I decided to go into work a little later than usual because I'd stayed late the day before and because, with imminent pay cuts, my attitude is sour and because I needed to blow off a little steam and, frankly, because I could.
I dropped my kid at school and headed to the gym, where I rode the bike straight up hill for 45 minutes. Then I pummeled the speed bag for another 20, imagining my fist connecting again and again with Arnold Schwarzenegger's pinched face. He really didn't have a chance.
I was sweaty and generally disgusting but totally rejuvenated as I headed to the locker room. My morning of hooky couldn't have been better. Then I spied—on one of the many giant flat-screen TVs lining the hallway—the fifth and last set of the Andy Roddick / Lleyton Hewitt semi-final Wimbledon match playing out. Allah O Akbar! My fabulous morning had become even fabulouser.
Forget work, I thought. I set down my bag, wiped the sweat off my face and stood akimbo to watch the match play out.
As a die-hard tennis fan, it's with great shame that I admit that, until that moment in the hall—a mere three days before the final weekend of play—I hadn't seen one match of the 2009 tournament. Not even a highlight! Things at work had, for the previous two months, consumed every minute of my time that wasn't already consumed by all the other consuming stuff that consumes my life. In fact, it had been so long since I'd switched on the television that I would've needed to refer to the user manual for the remote control. And I don't even know where to begin to look for that.
All my sorry ass had time for between bureaucracy and birthday parties were written reports of the many dramatic moments. Thanks to the fantastically detailed Straight Sets blog in the New York Times, I was able to wring my hands with angst over what I'd been missing: A tearful Ana Ivanovic literally throwing in the towel against Venus in the fourth friggin' round because of an injury? Absolute heartbreak. Serena, busting through to the final in the longest women's single semi-final match in the history of the tournament? Heart-stopping.
Of course, there will never be anything as thrilling, as monstrous, as gargantuan as last year's five-plus-hour men's final between Roger Federer and Rafael Nadal. It was the match to end all matches, the one you live for as a spectator. It was an epic of rain and sweat and determination and rain and anguish and strength and agility and fatigue and rain and hours and hours of glorious, amazing tennis between two of the finest sportsmen ever. Yes, I'd have sex with either and/or both of them.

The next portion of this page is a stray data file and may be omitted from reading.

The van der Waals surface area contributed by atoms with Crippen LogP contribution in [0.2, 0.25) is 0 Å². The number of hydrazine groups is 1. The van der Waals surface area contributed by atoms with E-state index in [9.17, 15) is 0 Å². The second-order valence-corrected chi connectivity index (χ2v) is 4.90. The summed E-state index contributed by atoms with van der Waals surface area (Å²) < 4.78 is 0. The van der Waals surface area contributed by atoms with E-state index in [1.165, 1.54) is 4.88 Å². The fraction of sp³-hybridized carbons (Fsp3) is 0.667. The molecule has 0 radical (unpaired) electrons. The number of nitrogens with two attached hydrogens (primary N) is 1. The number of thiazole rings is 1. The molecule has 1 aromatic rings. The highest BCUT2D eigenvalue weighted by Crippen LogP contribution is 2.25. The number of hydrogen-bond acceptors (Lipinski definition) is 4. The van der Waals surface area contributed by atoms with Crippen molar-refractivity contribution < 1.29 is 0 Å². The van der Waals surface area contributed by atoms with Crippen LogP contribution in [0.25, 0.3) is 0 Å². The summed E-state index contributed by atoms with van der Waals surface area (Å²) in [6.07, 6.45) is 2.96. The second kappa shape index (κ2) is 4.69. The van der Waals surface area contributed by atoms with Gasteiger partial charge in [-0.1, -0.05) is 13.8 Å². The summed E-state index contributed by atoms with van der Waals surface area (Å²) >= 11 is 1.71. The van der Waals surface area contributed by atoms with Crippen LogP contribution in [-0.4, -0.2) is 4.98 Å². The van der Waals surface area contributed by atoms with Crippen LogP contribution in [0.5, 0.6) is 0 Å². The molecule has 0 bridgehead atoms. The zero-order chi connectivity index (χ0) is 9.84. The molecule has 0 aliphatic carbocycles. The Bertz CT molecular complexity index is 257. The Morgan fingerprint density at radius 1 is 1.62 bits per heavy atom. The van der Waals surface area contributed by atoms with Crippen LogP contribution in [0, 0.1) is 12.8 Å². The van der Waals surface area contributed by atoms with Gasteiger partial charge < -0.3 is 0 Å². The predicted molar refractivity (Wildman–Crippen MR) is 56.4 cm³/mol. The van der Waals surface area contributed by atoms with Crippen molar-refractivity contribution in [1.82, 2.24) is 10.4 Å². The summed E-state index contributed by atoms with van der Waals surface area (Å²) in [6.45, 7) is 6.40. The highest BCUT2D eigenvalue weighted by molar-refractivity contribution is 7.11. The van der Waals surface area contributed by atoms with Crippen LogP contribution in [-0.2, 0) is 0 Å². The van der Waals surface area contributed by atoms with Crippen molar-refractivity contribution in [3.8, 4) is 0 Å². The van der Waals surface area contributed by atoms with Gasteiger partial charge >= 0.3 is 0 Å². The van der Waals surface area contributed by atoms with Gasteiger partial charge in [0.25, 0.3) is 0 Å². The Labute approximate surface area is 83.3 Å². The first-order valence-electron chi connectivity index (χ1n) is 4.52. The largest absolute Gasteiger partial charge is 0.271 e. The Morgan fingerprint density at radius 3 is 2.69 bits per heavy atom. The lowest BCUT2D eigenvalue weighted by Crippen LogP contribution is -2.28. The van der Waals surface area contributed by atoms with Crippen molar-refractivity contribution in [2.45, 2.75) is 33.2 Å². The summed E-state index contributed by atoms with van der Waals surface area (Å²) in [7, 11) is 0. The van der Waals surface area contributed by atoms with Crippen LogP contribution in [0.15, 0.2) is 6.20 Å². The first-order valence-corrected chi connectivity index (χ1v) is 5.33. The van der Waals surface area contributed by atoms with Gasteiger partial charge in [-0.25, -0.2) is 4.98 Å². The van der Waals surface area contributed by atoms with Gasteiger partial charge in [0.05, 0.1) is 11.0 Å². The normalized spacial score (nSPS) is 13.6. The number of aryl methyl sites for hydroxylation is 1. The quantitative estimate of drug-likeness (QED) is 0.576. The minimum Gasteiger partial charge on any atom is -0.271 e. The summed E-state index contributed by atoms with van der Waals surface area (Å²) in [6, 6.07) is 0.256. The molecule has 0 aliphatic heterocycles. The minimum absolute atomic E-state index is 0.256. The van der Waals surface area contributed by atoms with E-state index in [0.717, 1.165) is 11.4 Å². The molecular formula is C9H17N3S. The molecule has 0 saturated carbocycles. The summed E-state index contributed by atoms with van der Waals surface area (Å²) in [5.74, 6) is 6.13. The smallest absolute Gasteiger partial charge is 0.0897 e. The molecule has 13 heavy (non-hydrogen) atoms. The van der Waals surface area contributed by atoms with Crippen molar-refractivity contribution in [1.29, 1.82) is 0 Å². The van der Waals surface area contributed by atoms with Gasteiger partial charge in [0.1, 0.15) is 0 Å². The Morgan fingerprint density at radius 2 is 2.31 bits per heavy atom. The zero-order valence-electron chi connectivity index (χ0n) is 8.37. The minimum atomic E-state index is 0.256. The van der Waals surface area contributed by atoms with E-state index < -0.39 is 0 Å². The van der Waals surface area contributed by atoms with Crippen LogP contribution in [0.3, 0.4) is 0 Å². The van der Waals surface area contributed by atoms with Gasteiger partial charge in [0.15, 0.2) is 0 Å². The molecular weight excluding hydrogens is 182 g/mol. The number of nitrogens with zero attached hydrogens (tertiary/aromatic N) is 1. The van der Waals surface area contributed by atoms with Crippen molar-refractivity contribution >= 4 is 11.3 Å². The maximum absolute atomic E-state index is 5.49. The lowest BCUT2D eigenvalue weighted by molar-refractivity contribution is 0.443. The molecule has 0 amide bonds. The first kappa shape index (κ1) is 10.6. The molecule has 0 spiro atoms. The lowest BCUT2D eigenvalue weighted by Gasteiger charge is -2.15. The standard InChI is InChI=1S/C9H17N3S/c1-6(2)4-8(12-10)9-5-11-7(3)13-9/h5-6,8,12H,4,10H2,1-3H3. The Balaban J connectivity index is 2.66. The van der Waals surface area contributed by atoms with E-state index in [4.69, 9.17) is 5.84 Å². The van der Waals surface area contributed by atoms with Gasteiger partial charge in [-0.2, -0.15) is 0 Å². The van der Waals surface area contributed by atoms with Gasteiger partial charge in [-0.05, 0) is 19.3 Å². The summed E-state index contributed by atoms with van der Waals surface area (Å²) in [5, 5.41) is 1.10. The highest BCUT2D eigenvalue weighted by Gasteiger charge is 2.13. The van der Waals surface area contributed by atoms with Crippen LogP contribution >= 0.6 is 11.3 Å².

When Rafa withdrew a few days before the tournament began, the dashed hope of a re-match was devastating. But as I stood in the hallway last week staring up at the screen, watching Roddick fire off aces and Hewitt answering with some of his own, I began to feel a surge of excitement not unlike that which I'd experienced last year. It's the kind of anticipatory, nearly unbearable excitement that never comes with a blowout. It's the kind that makes a fan a fanatic.
The tail end of this nearly four-hour match would not be the Roger-Rafa Redux I craved, but it was high-caliber tennis nevertheless, and it would more than feed my jones. Because I'm a hopelessly addicted fan, I continued to blow off my arrival at the office like I was hitting the snooze button on a Monday morning.
So there I stood, joined now by one other guy, watching the last set, getting more and more worked up until I was clapping at the end of each point won by Roddick (Hewitt's a twerp). And when the score was 40-30, just before Roddick was about to serve for the match, another dude wanders up to see what the hullabaloo was all about. Then he says to me, “Isn't this from last night?”
I turned to look at him. “I don't know,” I said. “I haven't seen it. I'm watching it right now.”
“Yeah, this is from last night,” he said. He had a white towel draped over the top of his head and it bobbed up and down as he nodded. “Roddick won.”
Yes, that was the sound of the needle being violently dragged across vinyl.
“Duuuuuude! Did you seriously just say that?”
I ask you: What kind of tool does this? Has this guy never taped off the ticker on ESPN because he's watching a game that's being re-broadcast? Has he not avoided text messages from heckling friends? Where is the respect? I mean, for chrissake, I was clapping. Loudly. In a gym. Any numb-nut could have deduced that I hadn't seen the match.
Well. Any numb-nut, that is, but my Spoiler.
“Wow,” I said as I turned my attention back to the game. “Wow.”
Roddick tossed the ball high into the air and arched back to hit it. “I guess this is it then,” I muttered. All of my enthusiasm was—pfffffft—gone when he smashed the ball. The two men volleyed a bit before Hewitt hit his final forehand long and ho-hum, Roddick did the fist pump or fell to his knees or cried. It didn't really matter anymore since now I had to hustle in to work.
The Spoiler muttered a sheepish apology and made his way back to the sorority slider or Stairmaster or some other wussy apparatus. I went the other way, heading for the door, but made a sharp detour and went back for a few more minutes of hammering on the speed bag. And that night, I set the alarm for 5 a.m. to watch the remaining matches in real time.Write to email@example.com and firstname.lastname@example.org.